For some time now I’ve been doing a fair bit of work around collaboration – at least that’s generally the starting point.
Yet when we dig deeper into what’s really going on ‘collaboration’ may be what someone says they want, but isn’t really what they’re after.
The harsh reality is they actually want someone else to simply co-operate, or possibly conform to a set of rules, or to just shut up and comply with the request.
It feels a little less dictatorial to ask them to ‘collaborate’.
But that can cause a great deal of confusion.
Confusion about ‘collaboration’ isn’t surprising when we take a look at some different dictionary definitions:
Oxford English Dictionary
- the action of working with someone to produce something.”he wrote a book in collaboration with his son”
synonyms: cooperation, alliance, partnership, participation, combination, concert
- traitorous cooperation with an enemy.”he faces charges of collaboration”
synonyms: fraternizing, fraternization, colluding, cooperating, consorting, sympathizing
- To work with another person or group in order to do or achieve something
- To give help to an enemy who has invaded your country during war
- General: cooperative arrangement in which two or more parties (which may or may not have any previous relationship) work jointly towards a common goal.
- Knowledge management (KM): effective method of transferring ‘know how’ among individuals, therefore critical to creating and sustaining a competitive advantage. Collaboration is a key tenet of KM.
- Negotiations: conflict resolution strategy that uses both assertiveness and cooperation to seek solutions advantageous to all parties. It succeeds usually where the participants’ goals are compatible, and the interaction among them is important in attaining those goals.
Origin: from Latin ‘com’ + ‘laborare’ = to work together
The person (or people) who says they’re seeking ‘collaboration’ when they’re really not may have picked it up as a buzzword about how to work well with multiple stakeholders, different suppliers (who may like to be called ‘partners’ – that’s another post…) or heard about it in the context of start-ups, or different ways of working. It sounds friendlier than asking someone to ‘comply’ with a request or ‘conform’ with how things get done round here.
Personally, I’ve no problem with being asked to ‘comply’ if that’s what is required for a situation. Where it gets messy is when people use ‘collaborate’ and it’s not what they really mean. These examples may help you identify whether you and those you work with have been genuinely collaborating, or using the word as a Trojan horse for a different kind of behaviour.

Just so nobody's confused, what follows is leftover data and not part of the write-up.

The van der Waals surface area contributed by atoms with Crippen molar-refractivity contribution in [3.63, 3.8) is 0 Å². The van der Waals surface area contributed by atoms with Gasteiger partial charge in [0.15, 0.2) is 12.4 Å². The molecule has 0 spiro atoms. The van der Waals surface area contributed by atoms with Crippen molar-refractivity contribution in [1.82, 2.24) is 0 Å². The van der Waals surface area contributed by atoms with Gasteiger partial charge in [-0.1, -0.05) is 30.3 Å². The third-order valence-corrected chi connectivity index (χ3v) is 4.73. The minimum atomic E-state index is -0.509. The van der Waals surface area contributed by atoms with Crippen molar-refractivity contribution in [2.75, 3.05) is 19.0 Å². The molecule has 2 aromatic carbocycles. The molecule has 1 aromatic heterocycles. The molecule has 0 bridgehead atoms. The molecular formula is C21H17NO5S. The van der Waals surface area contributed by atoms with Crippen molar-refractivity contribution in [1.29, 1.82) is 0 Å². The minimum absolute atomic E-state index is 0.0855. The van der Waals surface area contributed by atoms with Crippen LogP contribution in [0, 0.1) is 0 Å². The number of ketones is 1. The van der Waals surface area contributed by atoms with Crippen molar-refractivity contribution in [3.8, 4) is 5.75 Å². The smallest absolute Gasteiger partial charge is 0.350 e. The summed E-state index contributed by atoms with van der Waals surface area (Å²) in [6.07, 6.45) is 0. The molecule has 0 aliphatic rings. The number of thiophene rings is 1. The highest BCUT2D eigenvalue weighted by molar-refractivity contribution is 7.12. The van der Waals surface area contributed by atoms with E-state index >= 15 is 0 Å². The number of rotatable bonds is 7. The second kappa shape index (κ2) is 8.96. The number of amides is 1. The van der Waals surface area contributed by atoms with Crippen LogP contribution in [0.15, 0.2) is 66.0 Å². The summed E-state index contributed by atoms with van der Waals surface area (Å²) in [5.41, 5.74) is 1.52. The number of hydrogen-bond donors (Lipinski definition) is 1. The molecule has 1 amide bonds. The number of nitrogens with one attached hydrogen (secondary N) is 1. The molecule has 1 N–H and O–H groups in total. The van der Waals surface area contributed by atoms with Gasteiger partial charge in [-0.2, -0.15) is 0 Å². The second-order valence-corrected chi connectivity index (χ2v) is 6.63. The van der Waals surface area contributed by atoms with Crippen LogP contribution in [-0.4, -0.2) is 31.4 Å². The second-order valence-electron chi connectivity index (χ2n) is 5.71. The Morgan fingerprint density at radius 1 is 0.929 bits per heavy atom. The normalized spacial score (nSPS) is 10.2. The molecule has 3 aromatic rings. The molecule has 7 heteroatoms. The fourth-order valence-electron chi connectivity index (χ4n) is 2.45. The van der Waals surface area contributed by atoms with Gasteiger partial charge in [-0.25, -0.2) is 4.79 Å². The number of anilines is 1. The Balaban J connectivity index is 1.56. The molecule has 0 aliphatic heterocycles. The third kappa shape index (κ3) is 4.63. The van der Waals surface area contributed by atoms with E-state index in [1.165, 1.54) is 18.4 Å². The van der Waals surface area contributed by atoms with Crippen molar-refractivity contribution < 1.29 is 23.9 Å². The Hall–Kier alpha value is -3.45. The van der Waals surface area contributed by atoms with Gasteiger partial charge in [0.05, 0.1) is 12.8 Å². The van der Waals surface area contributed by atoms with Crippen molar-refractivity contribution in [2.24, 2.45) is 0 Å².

- A combination of both co-operating and assertiveness on all sides
- Honesty and openness about what’s important to each party; their interests and concerns
- Conversation that allows fair hearing on both sides
- Time-consuming, as both parties’ interests need to be identified, discussed – and met
- Challenging – those used to wielding authority or choosing acquiescence may find it tough
- Creative – truly collaborative solutions tend to be bigger and better than a straightforward joint effort
- Compromising, or settling to split the difference
- Complying for the sake of peace and quiet, for example with a lengthy and detailed scope of work, terms and conditions
- Conceding that one party has more power/expertise/ authority than the other
- Conflict – when everyone throws their toys about
- Conforming to one party’s ways of working
- Commanding others to do things your way – or the highway
Source: Dawn Sillet
Dawn Sillett has been designing and delivering training workshops and executive coaching for over 15 years.
Author of: The Feedback Book
Maintaining performance today is no longer simply about having an annual appraisal and telling employees “you must try harder”. Research demonstrates that regular discussions about performance and providing feedback to the people you manage is a more effective way to motivate them and keep them on track.Distilled into this single, handy-sized volume are 50 tips, advice and techniques to help any manager become quickly skilled at regularly discussing performance, setting goals and objectives and providing the necessary feedback to ensure individuals and teams thrive in the company. Structured into five key parts, each of the 50 concise chapters also contains a practical exercise to help the reader understand and implement the concepts and ideas of this book.